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Krabbe Disease

Globoid Cell Leukodystrophy, more commonly known as Krabbe (crab ā) Disease, is an inherited neurodegenerative lysosomal enzyme disorder affecting the central and peripheral nervous systems.

Children who inherit the disorder lack an important enzyme (GALC) that is needed for the production of normal myelin (white matter) in the central and peripheral nervous systems. Myelin is the protective covering of the nerve cells and acts like insulation surrounding an electric wire.

When the enzyme GALC is deficient, it produces toxic substances in the brain, causing myelin loss, change to brain cells, and neurological damage.

Krabbe Disease has four phenotypes: early infantile, later onset infantile, adolescent, and adult. Progression of the disorder is rapid and death occurs in early childhood in the infantile types.

One in 100,000 live births in the United States are afflicted with Krabbe Disease. Approximately 2 million people (or one out of 125) in the United States are carriers of the genetic deficiency that causes Krabbe Disease. Yet, awareness about this disease is very limited. Until recently the only treatment options were limited to symptom management and palliative care.

Now, a new and revolutionary treatment, Cord Blood Transplant is saving the lives of many sick, young children and babies. This new method of treatment is bringing new hope to those afflicted with a variety of diseases including Krabbe, other Leukodystrophies and Lysosomal Storage Disorders.


Krabbe Disease is Genetic
Krabbe disease is inherited in an autosomal recessive manner. If both parents carry a disease-causing mutation in the GALC gene there is a 25 percent chance of having a Krabbe affected child with each conception, a 50 percent chance that each offspring will be a carrier and a 25 percent chance of having a child who does not carry a disease causing mutation.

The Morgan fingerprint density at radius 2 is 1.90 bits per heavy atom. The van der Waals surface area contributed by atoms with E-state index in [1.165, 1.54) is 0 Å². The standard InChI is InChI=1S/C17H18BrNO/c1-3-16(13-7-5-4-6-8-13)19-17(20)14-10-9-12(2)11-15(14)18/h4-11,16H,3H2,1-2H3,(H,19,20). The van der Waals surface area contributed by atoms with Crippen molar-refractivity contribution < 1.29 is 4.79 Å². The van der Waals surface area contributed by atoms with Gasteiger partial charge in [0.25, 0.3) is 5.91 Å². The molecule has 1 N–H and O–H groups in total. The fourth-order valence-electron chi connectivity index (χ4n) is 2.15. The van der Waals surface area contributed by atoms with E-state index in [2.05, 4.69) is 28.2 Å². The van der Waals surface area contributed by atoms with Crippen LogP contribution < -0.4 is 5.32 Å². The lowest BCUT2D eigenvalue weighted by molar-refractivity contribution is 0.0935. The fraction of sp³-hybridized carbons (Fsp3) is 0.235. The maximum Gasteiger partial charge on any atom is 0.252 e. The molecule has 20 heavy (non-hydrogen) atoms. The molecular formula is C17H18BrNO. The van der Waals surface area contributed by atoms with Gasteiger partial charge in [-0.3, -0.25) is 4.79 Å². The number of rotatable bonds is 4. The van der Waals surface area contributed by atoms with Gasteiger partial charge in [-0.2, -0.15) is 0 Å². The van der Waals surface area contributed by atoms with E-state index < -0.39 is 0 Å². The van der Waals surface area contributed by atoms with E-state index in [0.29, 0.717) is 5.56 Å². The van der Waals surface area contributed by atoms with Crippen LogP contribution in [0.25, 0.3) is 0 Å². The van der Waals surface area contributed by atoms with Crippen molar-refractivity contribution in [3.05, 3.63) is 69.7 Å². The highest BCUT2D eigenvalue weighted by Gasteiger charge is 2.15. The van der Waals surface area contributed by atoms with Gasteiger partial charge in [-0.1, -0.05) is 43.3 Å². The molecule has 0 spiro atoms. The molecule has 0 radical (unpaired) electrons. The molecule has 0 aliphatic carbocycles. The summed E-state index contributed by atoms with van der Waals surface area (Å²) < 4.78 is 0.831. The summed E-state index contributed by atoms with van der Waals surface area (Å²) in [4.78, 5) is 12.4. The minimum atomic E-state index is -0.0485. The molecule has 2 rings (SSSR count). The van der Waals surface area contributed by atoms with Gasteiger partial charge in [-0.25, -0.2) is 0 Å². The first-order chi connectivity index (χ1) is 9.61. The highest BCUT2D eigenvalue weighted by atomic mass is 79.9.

This genetic disease is found in all ethnic groups.

The carrier rate in the general population is estimated to be 1 in 125. Krabbe Disease occurs in about 1 in 100,000 births in the United States.

Diagnosis can easily be made by testing the white cells from a blood sample for GALC activity.


Amercian College of Medical Genetics Krabbe Disease ACT SHEET for Medical Professionals

Signs & Symptoms (Infantile)
Symptoms usually begin at two to six months of age. The average age of death is 13 months.

Stage One:
General irritability (excessive crying), stiffness, arrest of motor and mental development, loss of previously attained milestones, difficulty in feeding, and seizures.

Many babies in Stage One Krabbe Disease are misdiagnosed with colic, reflux, food/milk allergy, or even cerebral palsy.

Stage Two:
Children may have severe arching of the back, jerking of the arms and/or legs, more severe and rapid deterioration of mental and motor function, generally fed through a tube.

Stage Three:
Children lose mental and motor function, become deaf and blind, unable to move or speak.

Later onset Krabbe Disease, while less common, delays the onset of neurological symptoms until middle childhood, adolescence or adulthood.


     
 
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